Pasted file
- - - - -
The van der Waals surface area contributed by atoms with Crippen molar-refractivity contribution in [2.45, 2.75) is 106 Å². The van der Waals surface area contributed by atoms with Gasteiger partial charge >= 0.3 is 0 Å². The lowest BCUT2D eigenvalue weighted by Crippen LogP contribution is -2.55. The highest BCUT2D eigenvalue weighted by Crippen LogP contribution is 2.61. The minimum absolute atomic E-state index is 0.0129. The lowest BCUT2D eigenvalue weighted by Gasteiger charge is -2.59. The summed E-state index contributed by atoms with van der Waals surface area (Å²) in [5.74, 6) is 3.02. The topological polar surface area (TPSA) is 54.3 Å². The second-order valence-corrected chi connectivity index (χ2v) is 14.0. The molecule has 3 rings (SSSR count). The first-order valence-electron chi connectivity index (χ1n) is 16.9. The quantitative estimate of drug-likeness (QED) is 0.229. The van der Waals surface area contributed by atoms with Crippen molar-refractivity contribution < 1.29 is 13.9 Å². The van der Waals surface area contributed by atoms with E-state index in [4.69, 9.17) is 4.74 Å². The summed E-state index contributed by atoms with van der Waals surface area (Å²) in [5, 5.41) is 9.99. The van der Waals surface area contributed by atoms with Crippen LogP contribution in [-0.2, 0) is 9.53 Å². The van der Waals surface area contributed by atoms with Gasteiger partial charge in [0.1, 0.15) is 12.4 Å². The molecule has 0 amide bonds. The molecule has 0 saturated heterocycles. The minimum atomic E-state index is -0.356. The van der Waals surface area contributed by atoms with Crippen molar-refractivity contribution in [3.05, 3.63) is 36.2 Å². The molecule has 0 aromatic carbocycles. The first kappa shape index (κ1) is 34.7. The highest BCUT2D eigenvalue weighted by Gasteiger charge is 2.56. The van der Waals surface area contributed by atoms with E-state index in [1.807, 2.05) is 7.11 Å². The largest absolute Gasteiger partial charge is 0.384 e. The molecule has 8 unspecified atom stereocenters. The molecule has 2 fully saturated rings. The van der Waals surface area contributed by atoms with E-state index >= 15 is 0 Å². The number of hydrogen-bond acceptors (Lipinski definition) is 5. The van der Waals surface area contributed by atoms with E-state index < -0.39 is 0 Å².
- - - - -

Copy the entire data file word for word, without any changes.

The van der Waals surface area contributed by atoms with Crippen molar-refractivity contribution in [2.45, 2.75) is 106 Å². The van der Waals surface area contributed by atoms with Gasteiger partial charge >= 0.3 is 0 Å². The lowest BCUT2D eigenvalue weighted by Crippen LogP contribution is -2.55. The highest BCUT2D eigenvalue weighted by Crippen LogP contribution is 2.61. The minimum absolute atomic E-state index is 0.0129. The lowest BCUT2D eigenvalue weighted by Gasteiger charge is -2.59. The summed E-state index contributed by atoms with van der Waals surface area (Å²) in [5.74, 6) is 3.02. The topological polar surface area (TPSA) is 54.3 Å². The second-order valence-corrected chi connectivity index (χ2v) is 14.0. The molecule has 3 rings (SSSR count). The first-order valence-electron chi connectivity index (χ1n) is 16.9. The quantitative estimate of drug-likeness (QED) is 0.229. The van der Waals surface area contributed by atoms with Crippen molar-refractivity contribution < 1.29 is 13.9 Å². The van der Waals surface area contributed by atoms with E-state index in [4.69, 9.17) is 4.74 Å². The summed E-state index contributed by atoms with van der Waals surface area (Å²) in [5, 5.41) is 9.99. The van der Waals surface area contributed by atoms with Crippen LogP contribution in [-0.2, 0) is 9.53 Å². The van der Waals surface area contributed by atoms with Gasteiger partial charge in [0.1, 0.15) is 12.4 Å². The molecule has 0 amide bonds. The molecule has 0 saturated heterocycles. The minimum atomic E-state index is -0.356. The van der Waals surface area contributed by atoms with Crippen molar-refractivity contribution in [3.05, 3.63) is 36.2 Å². The molecule has 0 aromatic carbocycles. The first kappa shape index (κ1) is 34.7. The highest BCUT2D eigenvalue weighted by Gasteiger charge is 2.56. The van der Waals surface area contributed by atoms with E-state index in [1.807, 2.05) is 7.11 Å². The largest absolute Gasteiger partial charge is 0.384 e. The molecule has 8 unspecified atom stereocenters. The molecule has 2 fully saturated rings. The van der Waals surface area contributed by atoms with E-state index >= 15 is 0 Å². The number of hydrogen-bond acceptors (Lipinski definition) is 5. The van der Waals surface area contributed by atoms with E-state index < -0.39 is 0 Å².